Can You House Train A Duck? Indoor Duck Rearing

Ducks are a common sight in the US, both in rural and suburban areas. Most people keep ducks as poultry for eggs and meat. 

Ducks grow fat, and they produce amazing meat; you could hatch the eggs, cook them or sell them to restaurants.

Most domestic duck species are messy and stinky. With this in mind, it could be hard to think of ducks as house pets. 

You will need a way to rain the ducks to be cleaner if you want them in your house. So can you keep a duck as a house pet? Let us look into it and see. 

Can You House Train A Duck?

No, you can’t house train your ducks. They aren’t as intelligent as dogs, and potty-training them is impossible. 

You can keep them inside the house if you can manage their movement. Limit areas the ducks have access to or put them in diapers. This way, they won’t make a mess on your carpet or furniture.

Can You Keep A Duck As A House Pet?

Most people see ducks on farms or in backyards, and they can’t imagine keeping them in the house. 

The fact is, ducks are feathery and could be a good addition to your house. But can you find a way around their messy nature and keep them in the house? 

Ducks are normally friendly, active, social, and fun. They might get moody during the breeding season, but they are nice most of the time. Their happy personality and funny disposition make them good for indoor pets.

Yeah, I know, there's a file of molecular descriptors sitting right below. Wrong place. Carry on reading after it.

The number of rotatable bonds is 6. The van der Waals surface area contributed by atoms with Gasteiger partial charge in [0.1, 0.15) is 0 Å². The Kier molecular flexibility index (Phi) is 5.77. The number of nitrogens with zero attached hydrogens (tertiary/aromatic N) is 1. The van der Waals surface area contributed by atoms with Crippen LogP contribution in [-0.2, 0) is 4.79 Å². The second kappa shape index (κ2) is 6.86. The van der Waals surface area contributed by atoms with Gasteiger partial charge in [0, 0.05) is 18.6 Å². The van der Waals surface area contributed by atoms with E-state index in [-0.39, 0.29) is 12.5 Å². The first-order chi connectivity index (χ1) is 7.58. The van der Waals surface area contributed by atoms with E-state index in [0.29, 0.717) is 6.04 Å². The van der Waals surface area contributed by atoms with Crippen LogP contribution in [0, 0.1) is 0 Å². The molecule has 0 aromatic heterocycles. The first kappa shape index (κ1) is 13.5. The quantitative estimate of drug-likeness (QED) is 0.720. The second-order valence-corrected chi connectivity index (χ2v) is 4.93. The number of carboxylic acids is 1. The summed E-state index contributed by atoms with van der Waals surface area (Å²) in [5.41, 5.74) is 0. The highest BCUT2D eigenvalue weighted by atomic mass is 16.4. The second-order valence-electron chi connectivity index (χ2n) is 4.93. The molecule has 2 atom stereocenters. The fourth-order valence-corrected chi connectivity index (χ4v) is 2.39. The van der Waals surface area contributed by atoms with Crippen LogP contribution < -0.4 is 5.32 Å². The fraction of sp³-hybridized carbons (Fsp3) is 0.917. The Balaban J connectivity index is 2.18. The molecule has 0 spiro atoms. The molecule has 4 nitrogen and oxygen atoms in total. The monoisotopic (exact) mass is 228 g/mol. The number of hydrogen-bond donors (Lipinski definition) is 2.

You can have ducks indoors, but they are harder to care for than other pets. One advantage of ducks is they have a relatively strong immune system. You, therefore, have little to worry about in terms of sickness.

Ducklings are cute, and they can easily imprint on a human. This means they see you as a parent and will follow you around all day. Given a chance, they will nuzzle around you and sleep.

They do this to feel safe and warm like they would in their mom’s wings. The best thing for ducklings is to allow them to grow with their mom. If you leave them alone, they will stress out and make a lot of noise.

Ducks preen themselves quite often, so they will be clean if their environment is clean. The problem is that they poop a lot and everywhere. 

Ducks eat practically anything they can find, so their poop has dangerous bacteria like salmonella.

You need to limit their movements to prevent them from spreading these germs. This is especially important if you have a crawling child. 

Children might lick their hands and get sick. Once you have your space figured out, you can keep the ducks.

Ducks are some of the noisiest birds you could keep. You might find their quacking noises amusing, but neighbors might not share that opinion. You might want to keep them away from other houses where the noise is a nuisance.

Dogs can chase and harm your ducks. Keep your compound behind a fence so the dogs can’t come in.